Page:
Equity firm wants tighter grip on Va. bank

A New York private equity firm wants to get a stronger grip on the struggling Norfolk-based parent of Gateway Bank.

CapGen Capital Group has asked regulators for permission to acquire a controlling interest of Hampton Roads Bankshares.

CapGen last month filed applications with the State Corporation Commission and the Federal Reserve to increase its ownership stake in Hampton Roads Bankshares to 49.9 percent from 18 percent.

CapGen already acquired a big stake in Hampton Roads Bankshares when it and several other investment firms put up more than $200 million to get the $2 billion bank on more stable ground.

CapGen also received approval from the Fed to become a bank holding company that could control Hampton Roads Bankshares and its subsidiary banks.

Hampton Roads Bankshares is the parent of Bank of Hampton Roads, which operates as Gateway Bank in Richmond with four local locations. It sold one of its Midlothian branches in October to McLean-based Sonabank.

Neither Hampton Roads Bankshares CEO Doug Glenn nor CFO Steve Theobald returned calls by press time.

Calls to CapGen Principal Robert Goldstein, who is also on the Hampton Roads Bankshares board, were not returned.

If approved, CapGen’s move would bring needed additional capital to Hampton Roads Bankshares. It lost $98 million in 2011, $99 million in 2010 and $210 million in 2009, all fueled by hundreds of millions of dollars in bad loans and foreclosed real estate across the Mid-Atlantic.

The company shrunk by about $1 billion in assets since it peaked at $3 billion in 2008.

The move might also give CapGen more leverage to shape the bank to its liking for future deals, according to Tom Tullidge, an investment banker at Cary Street Partners who works community bank deals.

One possibility could be to position Hampton Roads Bankshares to be acquired.

“My guess is the bank needs more capital,” Tullidge said. “I wouldn’t be surprised if they’re a target.”

CapGen might also be looking to go on the offensive.

Tullidge said CapGen could be angling to pad Hampton Roads Bankshares’ coffers to position it as an acquirer that could bulk up by buying smaller banks.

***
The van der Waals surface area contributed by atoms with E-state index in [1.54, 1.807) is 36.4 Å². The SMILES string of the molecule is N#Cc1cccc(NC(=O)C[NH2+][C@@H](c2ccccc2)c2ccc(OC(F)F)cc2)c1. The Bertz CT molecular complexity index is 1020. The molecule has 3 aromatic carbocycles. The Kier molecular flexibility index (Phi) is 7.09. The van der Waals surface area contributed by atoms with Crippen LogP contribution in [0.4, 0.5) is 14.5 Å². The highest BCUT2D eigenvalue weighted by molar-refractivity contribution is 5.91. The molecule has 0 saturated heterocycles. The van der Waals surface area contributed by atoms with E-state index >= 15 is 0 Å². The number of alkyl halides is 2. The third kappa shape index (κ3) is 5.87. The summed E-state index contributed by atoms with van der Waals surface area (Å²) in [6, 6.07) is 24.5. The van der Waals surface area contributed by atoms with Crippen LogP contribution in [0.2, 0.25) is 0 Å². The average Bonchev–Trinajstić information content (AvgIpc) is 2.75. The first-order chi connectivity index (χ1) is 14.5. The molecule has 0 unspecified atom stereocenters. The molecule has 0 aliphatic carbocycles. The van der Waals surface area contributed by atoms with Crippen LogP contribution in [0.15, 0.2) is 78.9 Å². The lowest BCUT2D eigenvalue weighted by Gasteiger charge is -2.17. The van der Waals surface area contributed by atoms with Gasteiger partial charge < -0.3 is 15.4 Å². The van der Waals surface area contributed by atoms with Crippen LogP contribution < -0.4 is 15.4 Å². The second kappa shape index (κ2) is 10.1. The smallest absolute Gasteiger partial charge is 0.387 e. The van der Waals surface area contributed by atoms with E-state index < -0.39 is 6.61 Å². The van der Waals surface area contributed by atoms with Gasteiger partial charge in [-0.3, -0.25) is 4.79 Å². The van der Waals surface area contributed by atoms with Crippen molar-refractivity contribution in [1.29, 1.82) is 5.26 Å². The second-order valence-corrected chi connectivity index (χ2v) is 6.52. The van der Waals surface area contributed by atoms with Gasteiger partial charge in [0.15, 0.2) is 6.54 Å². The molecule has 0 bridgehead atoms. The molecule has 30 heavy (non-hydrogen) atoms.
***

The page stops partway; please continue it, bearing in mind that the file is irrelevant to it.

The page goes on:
“I see them having a strategy of saying, ‘this bank needs more capital. We’ll put the money in to save this bank and use it as a vehicle to acquire other banks,’” Tullidge said.

Some of the country’s biggest banks, such as PNC or M&T, are targeting larger community banks, but they have little interest in a bank of Hampton Roads Bankshares’ size.

“They’d rather have a $10 billion bank,” Tullidge said.

Whatever its motivation may be, CapGen surely has a plan, Tullidge said.

“They’re not going to throw good money after bad.”

A New York private equity firm wants to get a stronger grip on the struggling Norfolk-based parent of Gateway Bank.

CapGen Capital Group has asked regulators for permission to acquire a controlling interest of Hampton Roads Bankshares.

CapGen last month filed applications with the State Corporation Commission and the Federal Reserve to increase its ownership stake in Hampton Roads Bankshares to 49.9 percent from 18 percent.

CapGen already acquired a big stake in Hampton Roads Bankshares when it and several other investment firms put up more than $200 million to get the $2 billion bank on more stable ground.

CapGen also received approval from the Fed to become a bank holding company that could control Hampton Roads Bankshares and its subsidiary banks.

Hampton Roads Bankshares is the parent of Bank of Hampton Roads, which operates as Gateway Bank in Richmond with four local locations. It sold one of its Midlothian branches in October to McLean-based Sonabank.

Neither Hampton Roads Bankshares CEO Doug Glenn nor CFO Steve Theobald returned calls by press time.

Calls to CapGen Principal Robert Goldstein, who is also on the Hampton Roads Bankshares board, were not returned.

If approved, CapGen’s move would bring needed additional capital to Hampton Roads Bankshares. It lost $98 million in 2011, $99 million in 2010 and $210 million in 2009, all fueled by hundreds of millions of dollars in bad loans and foreclosed real estate across the Mid-Atlantic.

The company shrunk by about $1 billion in assets since it peaked at $3 billion in 2008.

The move might also give CapGen more leverage to shape the bank to its liking for future deals, according to Tom Tullidge, an investment banker at Cary Street Partners who works community bank deals.

One possibility could be to position Hampton Roads Bankshares to be acquired.

“My guess is the bank needs more capital,” Tullidge said. “I wouldn’t be surprised if they’re a target.”

CapGen might also be looking to go on the offensive.

Tullidge said CapGen could be angling to pad Hampton Roads Bankshares’ coffers to position it as an acquirer that could bulk up by buying smaller banks.

“I see them having a strategy of saying, ‘this bank needs more capital. We’ll put the money in to save this bank and use it as a vehicle to acquire other banks,’” Tullidge said.

Some of the country’s biggest banks, such as PNC or M&T, are targeting larger community banks, but they have little interest in a bank of Hampton Roads Bankshares’ size.

“They’d rather have a $10 billion bank,” Tullidge said.

Whatever its motivation may be, CapGen surely has a plan, Tullidge said.

“They’re not going to throw good money after bad.”

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